[26] Recommendations 133.17; 133.18. Recommendation 134.36, calling on Rwanda to “investigate reports of and allegations of arbitrary arrest, unlawful detention and forced disappearance of opposition political figures and members of civil society, and prosecute perpetrators,” was considered already implemented.

[27] Recommendations 134.1-13. The government did not support recommendation 135.28 relating to transparent and thorough investigations into reports of missing persons relating to a 2014 security operation.

[28] Recommendations 133.26; 133.28; 133.29.

[29] Recommendation 134.48.

[30] Recommendations 134.29-30.

[31] Recommendation 134.49.

[32] “All Thieves Must Be Killed”: Extrajudicial Executions in Western Rwanda, Human Rights Watch report, July 13, 2017,

[33] National Commission for Human Rights, Report on investigations carried out by the National Commission For Human Rights in Rustiro And Rubavu Districts on the Human Rights Wacth (HRW)’s report of July 2017, October 2017, (accessed March 3, 2020).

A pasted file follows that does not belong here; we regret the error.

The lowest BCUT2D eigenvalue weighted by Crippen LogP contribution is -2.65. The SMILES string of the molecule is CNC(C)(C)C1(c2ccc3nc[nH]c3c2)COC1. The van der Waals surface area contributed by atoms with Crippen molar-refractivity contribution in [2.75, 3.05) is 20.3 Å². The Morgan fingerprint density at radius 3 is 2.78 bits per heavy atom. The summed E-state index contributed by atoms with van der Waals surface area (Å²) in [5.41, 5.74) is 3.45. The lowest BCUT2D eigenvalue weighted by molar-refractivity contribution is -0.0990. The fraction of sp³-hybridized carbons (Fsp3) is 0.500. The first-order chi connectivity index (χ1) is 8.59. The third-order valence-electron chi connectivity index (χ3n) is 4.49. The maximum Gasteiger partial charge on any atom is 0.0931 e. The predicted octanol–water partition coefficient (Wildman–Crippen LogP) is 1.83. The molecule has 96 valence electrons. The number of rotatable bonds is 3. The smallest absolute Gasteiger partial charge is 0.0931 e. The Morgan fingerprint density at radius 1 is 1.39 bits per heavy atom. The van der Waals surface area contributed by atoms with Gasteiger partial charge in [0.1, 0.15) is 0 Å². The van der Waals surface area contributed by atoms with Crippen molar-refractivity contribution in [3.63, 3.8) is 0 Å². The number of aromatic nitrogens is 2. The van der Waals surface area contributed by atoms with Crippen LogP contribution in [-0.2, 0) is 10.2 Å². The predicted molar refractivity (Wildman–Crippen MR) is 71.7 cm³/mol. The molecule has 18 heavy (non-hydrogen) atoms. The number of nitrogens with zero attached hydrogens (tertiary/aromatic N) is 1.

[34] “Rwanda: Cover Up Negates Killings,” Human Rights Watch news release, November 1, 2017,

[35] “Rwanda: A Year On, No Justice for Refugee Killings,” Human Rights Watch report, February 23, 2019,

[36] National Commission for Human Rights, Report of the Investigation into the Protests Organized by Refugees in Kiziba Camp in Karongi District, dated May 2018 but published on the Commission’s Twitter account on February 28, 2019. The summarized English version is available here: (accessed March 9, 2020)

[37] Human Rights Watch World Report: Rwanda, Events of 2019,

[38] In 2014, Mihigo was held incommunicado for nine days, during which he was beaten and forced to confess to crimes with which he was later charged in court. For more information on Kizito Mihigo’s case and other deaths in police custody during the reporting period, see: “Rwanda: Ensure Justice Over Kizito Mihigo Death,” Human Rights Watch news release, February 20, 2020,